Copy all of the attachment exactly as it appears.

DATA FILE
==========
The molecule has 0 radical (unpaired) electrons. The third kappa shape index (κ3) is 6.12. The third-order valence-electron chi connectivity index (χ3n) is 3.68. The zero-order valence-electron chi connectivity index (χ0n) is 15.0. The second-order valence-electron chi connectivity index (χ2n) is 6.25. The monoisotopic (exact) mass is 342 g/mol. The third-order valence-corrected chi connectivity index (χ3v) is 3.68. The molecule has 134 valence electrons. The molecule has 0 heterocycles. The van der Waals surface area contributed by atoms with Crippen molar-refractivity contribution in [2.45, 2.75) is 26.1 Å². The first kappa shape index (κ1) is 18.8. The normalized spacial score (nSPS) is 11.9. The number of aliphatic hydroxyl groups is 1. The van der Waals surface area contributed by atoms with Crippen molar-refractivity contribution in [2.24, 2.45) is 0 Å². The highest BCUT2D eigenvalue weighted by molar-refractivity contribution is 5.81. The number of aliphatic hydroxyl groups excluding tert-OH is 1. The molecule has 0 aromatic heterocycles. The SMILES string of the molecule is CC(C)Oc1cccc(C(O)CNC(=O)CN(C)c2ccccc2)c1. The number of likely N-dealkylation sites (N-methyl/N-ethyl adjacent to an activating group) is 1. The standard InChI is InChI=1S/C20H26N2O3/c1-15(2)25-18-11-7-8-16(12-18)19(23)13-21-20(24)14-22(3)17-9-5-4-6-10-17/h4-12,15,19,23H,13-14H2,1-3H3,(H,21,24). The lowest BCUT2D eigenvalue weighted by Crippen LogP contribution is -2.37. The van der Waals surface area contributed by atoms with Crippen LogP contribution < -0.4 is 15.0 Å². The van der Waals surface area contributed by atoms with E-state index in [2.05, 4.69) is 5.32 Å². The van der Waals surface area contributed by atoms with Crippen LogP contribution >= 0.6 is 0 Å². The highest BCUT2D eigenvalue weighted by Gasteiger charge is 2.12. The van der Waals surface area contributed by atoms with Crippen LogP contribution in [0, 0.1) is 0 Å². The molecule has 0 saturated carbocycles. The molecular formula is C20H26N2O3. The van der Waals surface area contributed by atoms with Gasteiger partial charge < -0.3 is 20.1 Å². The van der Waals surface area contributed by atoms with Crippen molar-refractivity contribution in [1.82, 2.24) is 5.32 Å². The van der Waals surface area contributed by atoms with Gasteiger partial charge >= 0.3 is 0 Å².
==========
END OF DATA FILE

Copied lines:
The molecule has 0 radical (unpaired) electrons. The third kappa shape index (κ3) is 6.12. The third-order valence-electron chi connectivity index (χ3n) is 3.68. The zero-order valence-electron chi connectivity index (χ0n) is 15.0. The second-order valence-electron chi connectivity index (χ2n) is 6.25. The monoisotopic (exact) mass is 342 g/mol. The third-order valence-corrected chi connectivity index (χ3v) is 3.68. The molecule has 134 valence electrons. The molecule has 0 heterocycles. The van der Waals surface area contributed by atoms with Crippen molar-refractivity contribution in [2.45, 2.75) is 26.1 Å². The first kappa shape index (κ1) is 18.8. The normalized spacial score (nSPS) is 11.9. The number of aliphatic hydroxyl groups is 1. The van der Waals surface area contributed by atoms with Crippen molar-refractivity contribution in [2.24, 2.45) is 0 Å². The highest BCUT2D eigenvalue weighted by molar-refractivity contribution is 5.81. The number of aliphatic hydroxyl groups excluding tert-OH is 1. The molecule has 0 aromatic heterocycles. The SMILES string of the molecule is CC(C)Oc1cccc(C(O)CNC(=O)CN(C)c2ccccc2)c1. The number of likely N-dealkylation sites (N-methyl/N-ethyl adjacent to an activating group) is 1. The standard InChI is InChI=1S/C20H26N2O3/c1-15(2)25-18-11-7-8-16(12-18)19(23)13-21-20(24)14-22(3)17-9-5-4-6-10-17/h4-12,15,19,23H,13-14H2,1-3H3,(H,21,24). The lowest BCUT2D eigenvalue weighted by Crippen LogP contribution is -2.37. The van der Waals surface area contributed by atoms with Crippen LogP contribution < -0.4 is 15.0 Å². The van der Waals surface area contributed by atoms with E-state index in [2.05, 4.69) is 5.32 Å². The van der Waals surface area contributed by atoms with Crippen LogP contribution >= 0.6 is 0 Å². The highest BCUT2D eigenvalue weighted by Gasteiger charge is 2.12. The van der Waals surface area contributed by atoms with Crippen LogP contribution in [0, 0.1) is 0 Å². The molecule has 0 saturated carbocycles. The molecular formula is C20H26N2O3. The van der Waals surface area contributed by atoms with Gasteiger partial charge < -0.3 is 20.1 Å². The van der Waals surface area contributed by atoms with Crippen molar-refractivity contribution in [1.82, 2.24) is 5.32 Å². The van der Waals surface area contributed by atoms with Gasteiger partial charge >= 0.3 is 0 Å².